Such was life

Love and larceny at the Melbourne Hospital

The winter of 1849 was an exciting time at the Melbourne Hospital as love blossomed between the resident apothecary and matron.

In those days, anyone who could afford to would pay a doctor to visit them at home. For those who could not afford this, they went to the Melbourne Hospital, which was the city’s first free hospital.

A lithograph of the first Melbourne hospital from the 1850s

Hospital, H16995

Mr Joseph Clowes was already working at the hospital as the resident apothecary when, in February 1849, the widow Mrs Marion Allingham started work as the hospital’s new matron.  As part of her employment, Mrs Allingham lived at the hospital. Mr Clowes obviously took an instant shine to Mrs Allingham, as in the following months he arranged to have her bedroom completely refurnished and repainted, according to their Annual Reports.

The workplace romance continued through autumn and by winter, wedding bells began to ring. On Wednesday 17 July, apothecary and matron tied the knot at the Wesleyan Methodist Church, just one block east of the hospital up Lonsdale Street.

The next evening, whilst Mr and Mrs Clowes were on their honeymoon, thieves struck! The burglary is described in the famous Chronicles of Early Melbourne, written by a journalist named Garryowen:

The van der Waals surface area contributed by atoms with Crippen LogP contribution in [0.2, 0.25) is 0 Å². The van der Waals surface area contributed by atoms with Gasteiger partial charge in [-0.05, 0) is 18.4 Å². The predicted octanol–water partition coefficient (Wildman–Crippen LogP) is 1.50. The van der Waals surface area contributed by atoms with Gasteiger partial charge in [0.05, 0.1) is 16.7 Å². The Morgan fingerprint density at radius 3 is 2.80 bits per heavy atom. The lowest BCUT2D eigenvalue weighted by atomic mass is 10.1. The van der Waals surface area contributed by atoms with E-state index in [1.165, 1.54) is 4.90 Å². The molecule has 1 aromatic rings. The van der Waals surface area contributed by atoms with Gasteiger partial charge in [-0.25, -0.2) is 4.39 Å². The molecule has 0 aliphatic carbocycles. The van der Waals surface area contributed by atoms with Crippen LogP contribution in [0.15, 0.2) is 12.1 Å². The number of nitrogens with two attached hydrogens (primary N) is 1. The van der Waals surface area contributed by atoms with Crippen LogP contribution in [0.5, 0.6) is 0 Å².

‘Some ruffians took it into their heads to perpetrate not only a larceny but a full blown felony at the Melbourne Hospital on the night of the 18th of July, 1849. The resident apothecary, like other boy-medicos since was spending an evening in some social relaxation and during his absence, a house breaking brigade turned its attention to his quarters at the hospital. Effecting a entree through the kitchen window, the robbers proceeded stealthily to the private apartment of the prescriptioner which they ruthlessly ransacked. Forcing a lock on the chiffoniere, they found 8 pounds which was forthwith confiscated. Two writing desks belonging to the dispenser and matron were removed to the yard where they picked the lock and emptied the contents…Noises had been heard during the night by the inmates but they did not disturb themselves, under the impression that the apothecary was taking some pedestrian exercise in his room, either somnambulistically or otherwise. No clue was ever obtained to the pilferers, or the abducted banknotes.’

A wood engraving of the Melbourne Hospital published in 'The Australasian sketcher' in 1881.

Sketches at the Melbourne hospital, A/S29/01/81/44

Mr and Mrs Clowes worked at the hospital for another year before moving on and having two children together.

The Library holds many publications by and about the Melbourne Hospital, which in 1935 became known as the The Royal Melbourne Hospital.

Written by Chris Wade, Newspaper Librarian

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